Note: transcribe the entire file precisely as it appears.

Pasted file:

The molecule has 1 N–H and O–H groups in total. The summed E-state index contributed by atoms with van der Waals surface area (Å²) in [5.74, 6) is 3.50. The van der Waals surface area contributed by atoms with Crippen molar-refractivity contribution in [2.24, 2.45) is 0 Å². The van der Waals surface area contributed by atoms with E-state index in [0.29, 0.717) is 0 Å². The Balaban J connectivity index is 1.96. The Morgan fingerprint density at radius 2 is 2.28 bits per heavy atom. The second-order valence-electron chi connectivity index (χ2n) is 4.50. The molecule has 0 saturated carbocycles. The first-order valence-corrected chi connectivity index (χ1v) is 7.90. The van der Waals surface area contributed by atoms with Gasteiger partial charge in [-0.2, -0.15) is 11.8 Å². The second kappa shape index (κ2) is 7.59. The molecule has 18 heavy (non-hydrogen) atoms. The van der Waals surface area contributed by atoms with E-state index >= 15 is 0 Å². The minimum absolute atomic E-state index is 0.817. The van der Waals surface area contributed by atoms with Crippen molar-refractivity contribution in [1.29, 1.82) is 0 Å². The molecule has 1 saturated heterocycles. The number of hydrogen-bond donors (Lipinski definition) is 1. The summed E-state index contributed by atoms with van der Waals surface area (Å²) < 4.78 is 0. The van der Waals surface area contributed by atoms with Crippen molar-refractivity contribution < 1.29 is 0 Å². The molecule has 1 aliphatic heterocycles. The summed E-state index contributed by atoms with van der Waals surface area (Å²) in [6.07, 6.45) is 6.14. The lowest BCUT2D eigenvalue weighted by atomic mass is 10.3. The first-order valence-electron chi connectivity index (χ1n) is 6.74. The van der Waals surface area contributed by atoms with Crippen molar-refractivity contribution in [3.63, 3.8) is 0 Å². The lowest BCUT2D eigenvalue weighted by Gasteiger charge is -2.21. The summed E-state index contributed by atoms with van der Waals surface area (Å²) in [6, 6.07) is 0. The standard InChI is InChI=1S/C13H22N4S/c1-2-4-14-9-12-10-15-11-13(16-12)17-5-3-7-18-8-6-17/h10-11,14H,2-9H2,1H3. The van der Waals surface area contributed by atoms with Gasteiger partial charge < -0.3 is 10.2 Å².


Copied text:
The molecule has 1 N–H and O–H groups in total. The summed E-state index contributed by atoms with van der Waals surface area (Å²) in [5.74, 6) is 3.50. The van der Waals surface area contributed by atoms with Crippen molar-refractivity contribution in [2.24, 2.45) is 0 Å². The van der Waals surface area contributed by atoms with E-state index in [0.29, 0.717) is 0 Å². The Balaban J connectivity index is 1.96. The Morgan fingerprint density at radius 2 is 2.28 bits per heavy atom. The second-order valence-electron chi connectivity index (χ2n) is 4.50. The molecule has 0 saturated carbocycles. The first-order valence-corrected chi connectivity index (χ1v) is 7.90. The van der Waals surface area contributed by atoms with Gasteiger partial charge in [-0.2, -0.15) is 11.8 Å². The second kappa shape index (κ2) is 7.59. The molecule has 18 heavy (non-hydrogen) atoms. The van der Waals surface area contributed by atoms with E-state index >= 15 is 0 Å². The minimum absolute atomic E-state index is 0.817. The van der Waals surface area contributed by atoms with Crippen molar-refractivity contribution in [1.29, 1.82) is 0 Å². The molecule has 1 saturated heterocycles. The number of hydrogen-bond donors (Lipinski definition) is 1. The summed E-state index contributed by atoms with van der Waals surface area (Å²) < 4.78 is 0. The van der Waals surface area contributed by atoms with Crippen molar-refractivity contribution < 1.29 is 0 Å². The molecule has 1 aliphatic heterocycles. The summed E-state index contributed by atoms with van der Waals surface area (Å²) in [6.07, 6.45) is 6.14. The lowest BCUT2D eigenvalue weighted by atomic mass is 10.3. The first-order valence-electron chi connectivity index (χ1n) is 6.74. The van der Waals surface area contributed by atoms with Crippen molar-refractivity contribution in [3.63, 3.8) is 0 Å². The lowest BCUT2D eigenvalue weighted by Gasteiger charge is -2.21. The summed E-state index contributed by atoms with van der Waals surface area (Å²) in [6, 6.07) is 0. The standard InChI is InChI=1S/C13H22N4S/c1-2-4-14-9-12-10-15-11-13(16-12)17-5-3-7-18-8-6-17/h10-11,14H,2-9H2,1H3. The van der Waals surface area contributed by atoms with Gasteiger partial charge < -0.3 is 10.2 Å².